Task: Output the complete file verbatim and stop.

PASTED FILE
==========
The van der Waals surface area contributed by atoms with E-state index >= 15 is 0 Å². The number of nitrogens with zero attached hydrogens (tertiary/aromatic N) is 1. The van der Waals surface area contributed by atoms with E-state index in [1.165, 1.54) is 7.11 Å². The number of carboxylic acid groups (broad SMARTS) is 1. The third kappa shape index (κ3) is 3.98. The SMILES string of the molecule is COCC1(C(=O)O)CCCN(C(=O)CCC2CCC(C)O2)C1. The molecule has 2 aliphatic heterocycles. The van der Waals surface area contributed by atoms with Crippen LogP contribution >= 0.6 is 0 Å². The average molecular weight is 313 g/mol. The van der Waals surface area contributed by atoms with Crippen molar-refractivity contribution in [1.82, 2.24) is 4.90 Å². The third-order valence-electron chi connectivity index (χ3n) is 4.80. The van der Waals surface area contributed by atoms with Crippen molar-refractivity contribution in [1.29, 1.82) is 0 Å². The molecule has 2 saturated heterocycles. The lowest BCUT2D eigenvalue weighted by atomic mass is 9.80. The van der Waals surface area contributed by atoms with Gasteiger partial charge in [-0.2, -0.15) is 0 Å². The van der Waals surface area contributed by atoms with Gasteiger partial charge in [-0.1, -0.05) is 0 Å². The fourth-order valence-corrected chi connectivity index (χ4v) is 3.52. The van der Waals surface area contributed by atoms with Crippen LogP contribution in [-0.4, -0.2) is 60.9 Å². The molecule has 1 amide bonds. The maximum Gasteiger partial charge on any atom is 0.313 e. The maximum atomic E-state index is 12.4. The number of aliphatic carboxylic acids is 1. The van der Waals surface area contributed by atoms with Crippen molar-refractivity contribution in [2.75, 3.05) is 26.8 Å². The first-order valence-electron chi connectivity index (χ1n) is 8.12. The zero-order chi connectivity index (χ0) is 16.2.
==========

The van der Waals surface area contributed by atoms with E-state index >= 15 is 0 Å². The number of nitrogens with zero attached hydrogens (tertiary/aromatic N) is 1. The van der Waals surface area contributed by atoms with E-state index in [1.165, 1.54) is 7.11 Å². The number of carboxylic acid groups (broad SMARTS) is 1. The third kappa shape index (κ3) is 3.98. The SMILES string of the molecule is COCC1(C(=O)O)CCCN(C(=O)CCC2CCC(C)O2)C1. The molecule has 2 aliphatic heterocycles. The van der Waals surface area contributed by atoms with Crippen LogP contribution >= 0.6 is 0 Å². The average molecular weight is 313 g/mol. The van der Waals surface area contributed by atoms with Crippen molar-refractivity contribution in [1.82, 2.24) is 4.90 Å². The third-order valence-electron chi connectivity index (χ3n) is 4.80. The van der Waals surface area contributed by atoms with Crippen molar-refractivity contribution in [1.29, 1.82) is 0 Å². The molecule has 2 saturated heterocycles. The lowest BCUT2D eigenvalue weighted by atomic mass is 9.80. The van der Waals surface area contributed by atoms with Gasteiger partial charge in [-0.2, -0.15) is 0 Å². The van der Waals surface area contributed by atoms with Gasteiger partial charge in [-0.1, -0.05) is 0 Å². The fourth-order valence-corrected chi connectivity index (χ4v) is 3.52. The van der Waals surface area contributed by atoms with Crippen LogP contribution in [-0.4, -0.2) is 60.9 Å². The molecule has 1 amide bonds. The maximum Gasteiger partial charge on any atom is 0.313 e. The maximum atomic E-state index is 12.4. The number of aliphatic carboxylic acids is 1. The van der Waals surface area contributed by atoms with Crippen molar-refractivity contribution in [2.75, 3.05) is 26.8 Å². The first-order valence-electron chi connectivity index (χ1n) is 8.12. The zero-order chi connectivity index (χ0) is 16.2.